It is apparent that there is a consistent plan by some to create chaos around Beyoncé's B'Day album release on September 4 in the US. First, it was a petition against the single, 'Déjà Vu', then a rumor regarding conflict between Beyoncé and Rihanna, seizures caused by the 'Ring the Alarm' video, putting out a single to compete with LeToya's album and now to add to all the ridiculous rumors, is my plan to postpone the release of her 'B'Day' album. What will be next? Beyoncé's cut off all her hair? Dyed it green? Maybe she's singing the songs in reverse with some hidden subliminal message!
The cover artwork for the single "Ring the Alarm" fueled controversy after Beyoncé used alligators during the photo shoot. Beyoncé revealed that using the alligators and taping their mouths shut was her idea. People for the Ethical Treatment of Animals (PETA), an animal rights organization which had previously confronted her after she had used furs for her fashion line's clothing design, contacted a biologist who later wrote a letter to her, stating: "As a specialist in reptile biology and welfare, I'm concerned about your posing with a terrified baby alligator for your new album cover. Humans and alligators are not natural bedfellows, and the two should not mix at events such as photo shoots. In my view, doing so is arguably abusive to an animal."
Controversy also arose over the writing credits on "Irreplaceable". Ne-Yo, who co-wrote the song, told MTV: "Apparently Beyoncé was at a show somewhere and right before the song came on she said, 'I wrote this for all my ladies' and then the song came on ... The song is a co-write. I wrote the lyrics, I wrote all the lyrics. Beyoncé helped me with the melodies and the harmonies and the vocal arrangement and that makes it a co-write. Meaning my contribution and her contribution made that song what it is." In 2011, Ne-Yo said that he wrote the song for himself, but thought that it would suit Beyoncé better, and later regretted giving the song to her. Some of Beyoncé's fans read Ne-Yo's remark as disrespectful towards her. However, he clarified his comment later through Twitter, writing: "I said I originally wrote the song for me. ... Once I realized how the song comes across if sung by a guy, that's when I decided to give it away."
In 2007, Beyoncé appeared on billboards and newspapers across Australia holding an antiquated cigarette holder. Taken from the back cover artwork of B'Day, the image provoked response from an anti-smoking group, stating that she did not need to add the cigarette holder "to make herself appear more sophisticated". The same year, three weeks after their release, the deluxe edition of B'Day and the B'Day Anthology Video Album were temporarily ceased for retail in stores. A copyright infringement lawsuit was filed due to breach of contract of using "Still in Love (Kissing You)", a cover version of British singer Des'ree's original song "Kissing You". Not intended for the album's inclusion, Des'ree's deal also stipulated that the title of the song was not to be altered, and a music video was not to be made. After the infringement case, the song was removed from the reissue of the deluxe edition, and was replaced by "If". The lawsuit was dismissed with prejudice in October 2007.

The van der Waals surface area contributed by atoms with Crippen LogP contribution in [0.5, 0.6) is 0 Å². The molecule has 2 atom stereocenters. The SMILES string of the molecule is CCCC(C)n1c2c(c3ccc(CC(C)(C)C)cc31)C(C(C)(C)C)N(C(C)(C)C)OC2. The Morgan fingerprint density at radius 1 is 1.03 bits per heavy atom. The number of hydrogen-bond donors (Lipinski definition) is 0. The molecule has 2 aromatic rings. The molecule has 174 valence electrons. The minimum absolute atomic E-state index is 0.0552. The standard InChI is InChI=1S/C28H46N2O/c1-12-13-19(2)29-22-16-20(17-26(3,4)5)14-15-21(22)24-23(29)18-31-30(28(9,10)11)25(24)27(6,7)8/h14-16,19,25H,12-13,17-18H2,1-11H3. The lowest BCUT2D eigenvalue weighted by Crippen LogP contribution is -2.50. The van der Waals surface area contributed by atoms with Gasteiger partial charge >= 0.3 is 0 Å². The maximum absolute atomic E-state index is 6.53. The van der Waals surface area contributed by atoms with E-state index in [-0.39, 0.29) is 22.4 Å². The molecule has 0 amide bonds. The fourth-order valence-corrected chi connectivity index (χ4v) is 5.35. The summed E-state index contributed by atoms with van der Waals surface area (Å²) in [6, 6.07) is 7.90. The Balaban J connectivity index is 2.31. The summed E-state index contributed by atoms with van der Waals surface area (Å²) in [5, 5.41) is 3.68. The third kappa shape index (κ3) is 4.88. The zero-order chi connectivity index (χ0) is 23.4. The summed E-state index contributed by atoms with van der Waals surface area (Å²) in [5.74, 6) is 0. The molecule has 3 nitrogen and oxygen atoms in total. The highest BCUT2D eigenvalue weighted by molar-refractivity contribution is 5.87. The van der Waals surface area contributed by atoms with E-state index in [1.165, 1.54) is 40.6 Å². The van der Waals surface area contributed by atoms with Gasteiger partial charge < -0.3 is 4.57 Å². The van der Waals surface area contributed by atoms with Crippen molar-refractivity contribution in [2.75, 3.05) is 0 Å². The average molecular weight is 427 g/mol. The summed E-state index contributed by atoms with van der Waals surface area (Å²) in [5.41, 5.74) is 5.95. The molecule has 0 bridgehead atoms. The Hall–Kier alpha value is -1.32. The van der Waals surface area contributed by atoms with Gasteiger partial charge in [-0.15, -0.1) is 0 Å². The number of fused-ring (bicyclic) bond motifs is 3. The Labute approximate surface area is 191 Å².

B'Day was a "monumental moment for music fans worldwide and would elevate Beyoncé from princess-in-waiting to a full-fledged queen in the musical landscape", according to an editor of web publication The Boombox in an article published on September 4, 2016 to celebrate the tenth anniversary of the release of B'Day; the editor called the album Beyoncé's "most liberating body of work and its impact still echoes ten years later." In an article published by Revolt on the same day, B'Day was called Beyoncé's "first REAL visual album", as she would later release two "visual albums" Beyoncé (2013) and Lemonade (2016), and as almost every song from B'Day had an accompanying music video, which was "something we hadn't seen before". The same day, website EST. 1997 published an article about B'Day as well, and wrote that the album's singles became "essential parts" of pop culture, also writing that "Get Me Bodied" is "now cemented as one of those songs that gets played by a DJ to get the crowd dancing at a wedding". The website also wrote an article about B'Day Anthology Video Album on April 3, 2017, the tenth anniversary of its release, also calling it Beyoncé's first "visual album" and stating that it "laid the groundwork for Beyoncé to become the pioneering visual artist she is revered to as today."Billboard published "Beyoncé's Best Fashion Moments from Her Decade-Old 'B'Day Anthology Video Album'" on the same day, the list in which editor Da'Shan Smith commented on ten best outfits Beyoncé wore in the music videos, stating: "The project has delivered audiences some of the singer's most iconic looks. In every frame she appears in, Beyoncé oozes a radiant confidence, wearing stunning outfits and costumes to match."Vibe published a list in which Smith ranked all thirteen music videos from the worst to the best, stating: "B'Day Video Anthology Album must be heralded as an important pop culture artifact. As expressed before, it's the birther of Beyoncé's passion for providing fans visual sequences they need to tell an album's story. Imagine a B'Day without its Anthology--although the go-go and funk infused tracks already made an impression upon audio listens only, the visuals made the record pop to life."